SerumScoop: Tips, tricks and news

All about CRESSATINE® in RevivScalp™ and how it can help encourage hair growth


CRESSATINE is a primary component of our RevivScalp Rejuvenating Scalp Serum Masque. CRESSATINE is a novel aqueous extract of watercress (Nasturtium officinale) and Indian cress (Tropaeolum majus) leaves and shoots, stabilized with plant glycerin, and is ECOCERT qualified.

Excerpts from its specification documentation, prepared by its manufacturer, France-based Solabia:

Titrated with sulfur, CRESSATINE is designed to facilitate hair growth and strengthen hairs from the root: 

- by providing the elements (sulfur and other minerals) needed to produce keratin for solid, well-structured hair.
- by helping initiate hair regrowth via the Wnt pathway.
- by stimulating keratinocyte differentiation via the KGFs (keratinocyte growth factors) released when the Wnt/β-catenin pathway is activated.
- by prolonging the growth phase using the Wnt pathway and KGFs.

ACTIVATION OF WNT/ ß-CATENIN SIGNALING PATHWAY

CRESSATINE was shown to boost the activation of WNT / ß-CATENIN signaling pathway by 37% vs. control:



CRESSATINE chart boost of Wnt / β-catenin pathway, regeneration and growth of hair



STIMULATION OF KGF PRODUCTION

CRESSATINE® significantly stimulates KGF production, by 107% vs. control, and in a dose-dependent manner, which in turn stimulates the keratinocytes, causes a well- structured hair to be produced, and lengthens the anagen phase:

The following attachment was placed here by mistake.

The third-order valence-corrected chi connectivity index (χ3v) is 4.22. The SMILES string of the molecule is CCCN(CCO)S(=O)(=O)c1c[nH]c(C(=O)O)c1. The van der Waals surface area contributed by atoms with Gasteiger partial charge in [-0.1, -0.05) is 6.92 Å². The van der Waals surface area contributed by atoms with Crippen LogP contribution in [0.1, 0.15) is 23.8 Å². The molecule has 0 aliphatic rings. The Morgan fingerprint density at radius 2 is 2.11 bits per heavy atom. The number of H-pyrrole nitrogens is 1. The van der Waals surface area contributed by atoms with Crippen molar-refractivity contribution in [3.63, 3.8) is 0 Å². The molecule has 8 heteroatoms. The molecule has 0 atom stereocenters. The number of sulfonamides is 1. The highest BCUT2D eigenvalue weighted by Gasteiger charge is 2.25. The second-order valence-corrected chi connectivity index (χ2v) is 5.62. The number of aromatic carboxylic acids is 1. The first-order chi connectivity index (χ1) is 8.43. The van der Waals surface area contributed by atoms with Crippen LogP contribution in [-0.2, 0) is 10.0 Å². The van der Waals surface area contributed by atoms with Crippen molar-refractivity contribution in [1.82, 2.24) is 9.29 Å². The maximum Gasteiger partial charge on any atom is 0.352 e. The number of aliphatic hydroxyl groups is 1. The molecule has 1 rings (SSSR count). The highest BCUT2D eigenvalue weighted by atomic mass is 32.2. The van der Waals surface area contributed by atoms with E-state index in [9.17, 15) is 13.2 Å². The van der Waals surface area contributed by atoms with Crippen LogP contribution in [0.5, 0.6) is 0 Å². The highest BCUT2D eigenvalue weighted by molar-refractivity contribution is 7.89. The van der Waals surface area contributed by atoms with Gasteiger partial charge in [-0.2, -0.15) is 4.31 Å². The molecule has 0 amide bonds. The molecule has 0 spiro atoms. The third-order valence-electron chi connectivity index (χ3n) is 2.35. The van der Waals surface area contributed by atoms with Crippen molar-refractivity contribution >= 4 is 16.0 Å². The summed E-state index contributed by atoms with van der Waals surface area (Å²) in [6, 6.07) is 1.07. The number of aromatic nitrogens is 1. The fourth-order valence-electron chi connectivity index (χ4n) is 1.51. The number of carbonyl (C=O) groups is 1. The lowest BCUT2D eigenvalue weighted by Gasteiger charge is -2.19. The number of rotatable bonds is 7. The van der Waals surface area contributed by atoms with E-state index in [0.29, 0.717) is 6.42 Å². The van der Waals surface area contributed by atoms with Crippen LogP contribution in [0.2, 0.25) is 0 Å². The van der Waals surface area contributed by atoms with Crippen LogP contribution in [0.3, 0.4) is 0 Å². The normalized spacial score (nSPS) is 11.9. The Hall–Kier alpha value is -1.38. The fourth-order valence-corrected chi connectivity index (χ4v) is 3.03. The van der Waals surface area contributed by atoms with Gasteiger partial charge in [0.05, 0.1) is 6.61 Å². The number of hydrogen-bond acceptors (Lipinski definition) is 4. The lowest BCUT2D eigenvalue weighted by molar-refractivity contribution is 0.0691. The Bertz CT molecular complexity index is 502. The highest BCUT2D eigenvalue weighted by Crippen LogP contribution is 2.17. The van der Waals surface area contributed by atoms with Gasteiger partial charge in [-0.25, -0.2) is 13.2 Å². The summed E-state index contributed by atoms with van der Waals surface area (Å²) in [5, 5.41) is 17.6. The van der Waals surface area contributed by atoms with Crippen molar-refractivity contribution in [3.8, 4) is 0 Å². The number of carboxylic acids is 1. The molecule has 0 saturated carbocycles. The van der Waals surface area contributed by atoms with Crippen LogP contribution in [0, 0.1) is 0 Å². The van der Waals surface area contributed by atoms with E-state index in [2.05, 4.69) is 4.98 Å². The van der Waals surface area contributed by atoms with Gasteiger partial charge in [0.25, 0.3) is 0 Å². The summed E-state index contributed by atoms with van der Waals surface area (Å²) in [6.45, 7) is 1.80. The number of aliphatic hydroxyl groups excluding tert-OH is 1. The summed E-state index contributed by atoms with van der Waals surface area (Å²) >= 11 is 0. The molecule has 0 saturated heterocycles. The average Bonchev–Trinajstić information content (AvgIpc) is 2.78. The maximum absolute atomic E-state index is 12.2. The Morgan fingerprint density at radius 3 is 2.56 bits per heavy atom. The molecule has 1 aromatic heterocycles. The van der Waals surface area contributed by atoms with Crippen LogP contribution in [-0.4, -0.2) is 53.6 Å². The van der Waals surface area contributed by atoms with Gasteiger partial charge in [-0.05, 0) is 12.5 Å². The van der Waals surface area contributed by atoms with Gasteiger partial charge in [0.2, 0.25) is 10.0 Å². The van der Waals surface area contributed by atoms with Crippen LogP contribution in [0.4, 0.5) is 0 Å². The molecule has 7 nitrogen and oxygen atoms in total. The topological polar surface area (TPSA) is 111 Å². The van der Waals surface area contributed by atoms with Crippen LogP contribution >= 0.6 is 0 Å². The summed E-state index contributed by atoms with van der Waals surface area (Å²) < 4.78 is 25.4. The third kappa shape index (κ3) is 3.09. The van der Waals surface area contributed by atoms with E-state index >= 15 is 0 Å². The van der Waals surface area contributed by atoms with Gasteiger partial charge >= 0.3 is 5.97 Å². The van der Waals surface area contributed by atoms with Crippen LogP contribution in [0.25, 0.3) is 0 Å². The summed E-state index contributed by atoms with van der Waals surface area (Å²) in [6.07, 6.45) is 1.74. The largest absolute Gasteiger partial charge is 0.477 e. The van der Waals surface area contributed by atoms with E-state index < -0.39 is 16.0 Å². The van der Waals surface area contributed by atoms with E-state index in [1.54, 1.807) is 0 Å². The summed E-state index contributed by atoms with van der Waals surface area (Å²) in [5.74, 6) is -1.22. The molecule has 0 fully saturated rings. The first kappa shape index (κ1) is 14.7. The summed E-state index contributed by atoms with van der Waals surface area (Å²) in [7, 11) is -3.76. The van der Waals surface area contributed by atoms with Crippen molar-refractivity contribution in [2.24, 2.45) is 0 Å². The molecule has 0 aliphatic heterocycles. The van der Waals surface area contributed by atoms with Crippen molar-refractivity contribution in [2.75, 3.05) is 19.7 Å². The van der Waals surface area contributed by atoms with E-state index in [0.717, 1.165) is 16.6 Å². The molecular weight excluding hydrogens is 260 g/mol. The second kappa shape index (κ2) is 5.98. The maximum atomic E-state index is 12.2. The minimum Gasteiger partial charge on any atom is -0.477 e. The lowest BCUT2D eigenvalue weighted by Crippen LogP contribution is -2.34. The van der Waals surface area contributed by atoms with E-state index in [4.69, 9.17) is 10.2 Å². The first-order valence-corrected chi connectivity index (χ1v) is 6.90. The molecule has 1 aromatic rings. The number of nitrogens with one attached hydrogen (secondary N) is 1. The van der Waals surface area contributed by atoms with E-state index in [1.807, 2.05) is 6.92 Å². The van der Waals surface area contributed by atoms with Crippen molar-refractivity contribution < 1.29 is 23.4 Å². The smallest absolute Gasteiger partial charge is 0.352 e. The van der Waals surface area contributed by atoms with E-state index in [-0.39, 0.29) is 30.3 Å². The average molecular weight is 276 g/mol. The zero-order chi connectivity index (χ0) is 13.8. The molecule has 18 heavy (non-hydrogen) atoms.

CRESSATINE in RevivScalp boosts KGF causes a well-structured hair to be produced, lengthens anagen phase

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Is RevivHair Max Serum a cosmetic or a drug?

RevivHair Max Hair Stimulating Serum is a cosmetic. As a cosmetics company, we are legally bound by U.S. FDA rules and regulations. And the FDA's definition of a cosmetic: a product that is "for cleansing, beautifying, promoting attractiveness, or altering the appearance" and does not "affect the structure or any function of the body" which would make the product a "drug."

When developing products we often have to walk a fine line when it comes to formulating for efficacy and marketing claims. We cannot say that, for instance, a product "will grow hair." We have to be very specific about terminology. In fact, in general we don't use any specific claims for a particular product. Any claim verbiage we use is strictly related to the individual raw ingredients we utilize, and we use only major manufacturer data -- who are also under U.S. FDA regulations about what they can claim and what they cannot. Our manufacturer claim data is legitimate, bonafide, and accurate (and googleable).

So while we of course cannot say that RevivHair will "grow hair," we can say it may very well help provide the optimal environment for strong, healthy, thick looking hair. That may sound like marketing gobbledygook, but it's the law.

But what about "cosmeceuticals?" Aren't they a "drug?" From our colleagues at The Chemist Corner:


One other classification of products is cosmeceuticals. The oft-controversial but significant contributor to our field, dermatologist Dr. Albert Kligman, coined the term cosmeceutical almost 30 years ago. He defined cosmeceuticals as topically applied products that do have a physiological effect on the skin. The industry was quick to respond because the potential regulation of cosmetics as drugs could cripple innovation due to time and cost. Kligman, however, intended to draw attention to the potential biological effects of all cosmetics that did not just merely camouflage or add color. In fact he said it was “scientifically silly to pretend that cosmetics did not do anything” and that cosmetics might actually be doing a lot of good.

The term cosmeceutical is not recognized as part of the Federal Food, Drug, and Cosmetic Act. But whether you agree or disagree, this term has become part of our consumer’s vernacular. The controversy and conversation the term has created remains, in my mind, one of Kligman’s great contributions to cosmetic science.

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